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What are the most influential films of all time?
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the night watchman
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Joined: 27 Jun 2003
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PostPosted: 09.30.2005 1:22 am    Post subject: Reply with quote

Jim Harper wrote:


Ringu's opening scene, with the two teenagers discussing scary stories that are going around is actually a friendly nod to American slasher movies, which frequently include a similar scene.




That may be true to an extent, but I suspect that scene was a way to adapt the opening of Suzuki's novel for film, which involves only Tomoko alone in her room as she reflects to herself on the cursed video tape as the hour of doom creeps nearer.



On the other hand, a movie like Evil Dead Trap borrows a whole lot from Argento in particular, but also employs some flourishes from Carpenter and Raimi.
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Jim Harper
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Joined: 29 Feb 2004
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Location: Totnes, Devon, UK

PostPosted: 10.04.2005 3:48 pm    Post subject: Reply with quote

the night watchman wrote:
That may be true to an extent, but I suspect that scene was a way to adapt the opening of Suzuki's novel for film, which involves only Tomoko alone in her room as she reflects to herself on the cursed video tape as the hour of doom creeps nearer.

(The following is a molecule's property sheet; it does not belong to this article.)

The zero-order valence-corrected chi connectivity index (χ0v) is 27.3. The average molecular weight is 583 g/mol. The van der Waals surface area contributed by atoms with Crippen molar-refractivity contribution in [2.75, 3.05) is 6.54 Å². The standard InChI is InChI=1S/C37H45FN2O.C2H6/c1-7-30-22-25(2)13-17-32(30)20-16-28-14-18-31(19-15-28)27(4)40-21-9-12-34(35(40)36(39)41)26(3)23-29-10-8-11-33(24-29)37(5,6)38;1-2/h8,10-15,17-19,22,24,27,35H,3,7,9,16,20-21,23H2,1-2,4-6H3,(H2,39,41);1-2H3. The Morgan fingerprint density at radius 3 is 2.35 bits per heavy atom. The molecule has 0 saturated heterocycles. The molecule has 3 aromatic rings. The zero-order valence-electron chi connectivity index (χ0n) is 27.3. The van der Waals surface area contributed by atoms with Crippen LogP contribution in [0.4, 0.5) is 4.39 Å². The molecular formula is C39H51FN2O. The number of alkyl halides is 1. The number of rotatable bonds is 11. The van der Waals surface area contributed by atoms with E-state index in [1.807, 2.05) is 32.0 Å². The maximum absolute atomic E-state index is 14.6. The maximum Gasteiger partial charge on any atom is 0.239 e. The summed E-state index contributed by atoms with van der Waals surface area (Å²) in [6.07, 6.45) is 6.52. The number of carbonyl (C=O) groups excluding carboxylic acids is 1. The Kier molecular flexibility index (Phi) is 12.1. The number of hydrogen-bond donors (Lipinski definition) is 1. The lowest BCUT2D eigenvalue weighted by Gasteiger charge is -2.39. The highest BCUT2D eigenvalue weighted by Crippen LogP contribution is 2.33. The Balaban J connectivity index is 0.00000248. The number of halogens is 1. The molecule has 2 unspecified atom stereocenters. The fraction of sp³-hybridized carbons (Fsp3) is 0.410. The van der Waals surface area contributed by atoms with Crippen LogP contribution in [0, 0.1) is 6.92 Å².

I can't find the source right now, but I believe Nakata has confirmed that he gave a nod to US teen horror in that scene. Mind you, having seen the lame opening scene from Ring Virus, which is largely true to Suzuki's novel, I have no doubt that you're also right there.



Quote:
On the other hand, a movie like Evil Dead Trap borrows a whole lot from Argento in particular, but also employs some flourishes from Carpenter and Raimi.




Bizarrely enough Ikeda has never seen an Argento film. All the influences in that are came through Takashi Ishii, the scriptwriter, and the composer, neither of whom was on set during the shoot. Given the circumstances I think it's astonishing the film ended up quite the way it did.



Perhaps the only interesting thing about Ikeda's recent film Shadow of the Wraith is that he revisits his faux-argento stylings, especially in relation to colour, framing and shot composition. The composer is the same guy as well, once again channelling Goblin. Wink
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the night watchman
Studio Exec


Joined: 27 Jun 2003
Posts: 1373
Location: Dark, run-down shack by the graveyard.

PostPosted: 10.04.2005 4:46 pm    Post subject: Reply with quote

Jim Harper wrote:


I can't find the source right now, but I believe Nakata has confirmed that he gave a nod to US teen horror in that scene. Mind you, having seen the lame opening scene from Ring Virus, which is largely true to Suzuki's novel, I have no doubt that you're also right there.




So, is Ring Virus utterly worthless? I've been curious about it, but I've heard so many bad things about it...



Jim Harper wrote:
Bizarrely enough Ikeda has never seen an Argento film. All the influences in that are came through Takashi Ishii, the scriptwriter, and the composer, neither of whom was on set during the shoot. Given the circumstances I think it's astonishing the film ended up quite the way it did.




Shocked Trip.
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